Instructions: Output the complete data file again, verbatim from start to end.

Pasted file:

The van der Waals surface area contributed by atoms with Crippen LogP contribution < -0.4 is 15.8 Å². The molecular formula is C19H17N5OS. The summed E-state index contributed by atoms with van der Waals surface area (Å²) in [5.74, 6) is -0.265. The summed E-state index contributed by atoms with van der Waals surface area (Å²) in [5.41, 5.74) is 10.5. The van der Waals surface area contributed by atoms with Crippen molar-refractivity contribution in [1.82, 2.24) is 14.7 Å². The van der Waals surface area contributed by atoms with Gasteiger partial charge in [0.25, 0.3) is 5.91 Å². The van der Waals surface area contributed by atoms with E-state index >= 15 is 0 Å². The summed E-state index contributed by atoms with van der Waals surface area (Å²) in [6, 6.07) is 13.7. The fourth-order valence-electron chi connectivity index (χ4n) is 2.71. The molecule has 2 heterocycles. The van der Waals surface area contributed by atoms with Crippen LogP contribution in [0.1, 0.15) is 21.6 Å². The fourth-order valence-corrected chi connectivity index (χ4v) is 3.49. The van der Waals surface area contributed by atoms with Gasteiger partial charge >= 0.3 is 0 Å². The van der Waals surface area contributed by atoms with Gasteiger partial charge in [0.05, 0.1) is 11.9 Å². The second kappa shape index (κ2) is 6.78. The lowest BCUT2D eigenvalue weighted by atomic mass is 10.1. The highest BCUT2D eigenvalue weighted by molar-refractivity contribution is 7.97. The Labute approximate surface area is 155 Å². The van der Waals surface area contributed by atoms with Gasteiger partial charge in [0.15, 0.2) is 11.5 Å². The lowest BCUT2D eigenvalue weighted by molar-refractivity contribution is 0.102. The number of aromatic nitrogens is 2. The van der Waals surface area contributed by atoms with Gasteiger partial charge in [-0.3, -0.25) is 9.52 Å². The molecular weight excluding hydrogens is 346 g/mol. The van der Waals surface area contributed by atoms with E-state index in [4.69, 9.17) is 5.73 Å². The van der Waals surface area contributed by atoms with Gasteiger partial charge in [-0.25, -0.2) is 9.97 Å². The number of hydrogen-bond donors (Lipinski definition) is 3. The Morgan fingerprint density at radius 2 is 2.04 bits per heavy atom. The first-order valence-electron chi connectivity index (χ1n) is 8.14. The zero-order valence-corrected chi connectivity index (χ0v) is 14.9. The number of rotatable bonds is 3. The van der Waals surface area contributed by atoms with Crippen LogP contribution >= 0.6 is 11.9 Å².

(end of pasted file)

The van der Waals surface area contributed by atoms with Crippen LogP contribution < -0.4 is 15.8 Å². The molecular formula is C19H17N5OS. The summed E-state index contributed by atoms with van der Waals surface area (Å²) in [5.74, 6) is -0.265. The summed E-state index contributed by atoms with van der Waals surface area (Å²) in [5.41, 5.74) is 10.5. The van der Waals surface area contributed by atoms with Crippen molar-refractivity contribution in [1.82, 2.24) is 14.7 Å². The van der Waals surface area contributed by atoms with Gasteiger partial charge in [0.25, 0.3) is 5.91 Å². The van der Waals surface area contributed by atoms with E-state index >= 15 is 0 Å². The summed E-state index contributed by atoms with van der Waals surface area (Å²) in [6, 6.07) is 13.7. The fourth-order valence-electron chi connectivity index (χ4n) is 2.71. The molecule has 2 heterocycles. The van der Waals surface area contributed by atoms with Crippen LogP contribution in [0.1, 0.15) is 21.6 Å². The fourth-order valence-corrected chi connectivity index (χ4v) is 3.49. The van der Waals surface area contributed by atoms with Gasteiger partial charge >= 0.3 is 0 Å². The van der Waals surface area contributed by atoms with Gasteiger partial charge in [0.05, 0.1) is 11.9 Å². The second kappa shape index (κ2) is 6.78. The lowest BCUT2D eigenvalue weighted by atomic mass is 10.1. The highest BCUT2D eigenvalue weighted by molar-refractivity contribution is 7.97. The Labute approximate surface area is 155 Å². The van der Waals surface area contributed by atoms with Gasteiger partial charge in [0.15, 0.2) is 11.5 Å². The lowest BCUT2D eigenvalue weighted by molar-refractivity contribution is 0.102. The number of aromatic nitrogens is 2. The van der Waals surface area contributed by atoms with Gasteiger partial charge in [-0.3, -0.25) is 9.52 Å². The molecular weight excluding hydrogens is 346 g/mol. The van der Waals surface area contributed by atoms with E-state index in [4.69, 9.17) is 5.73 Å². The van der Waals surface area contributed by atoms with Gasteiger partial charge in [-0.25, -0.2) is 9.97 Å². The number of hydrogen-bond donors (Lipinski definition) is 3. The Morgan fingerprint density at radius 2 is 2.04 bits per heavy atom. The first-order valence-electron chi connectivity index (χ1n) is 8.14. The zero-order valence-corrected chi connectivity index (χ0v) is 14.9. The number of rotatable bonds is 3. The van der Waals surface area contributed by atoms with Crippen LogP contribution >= 0.6 is 11.9 Å².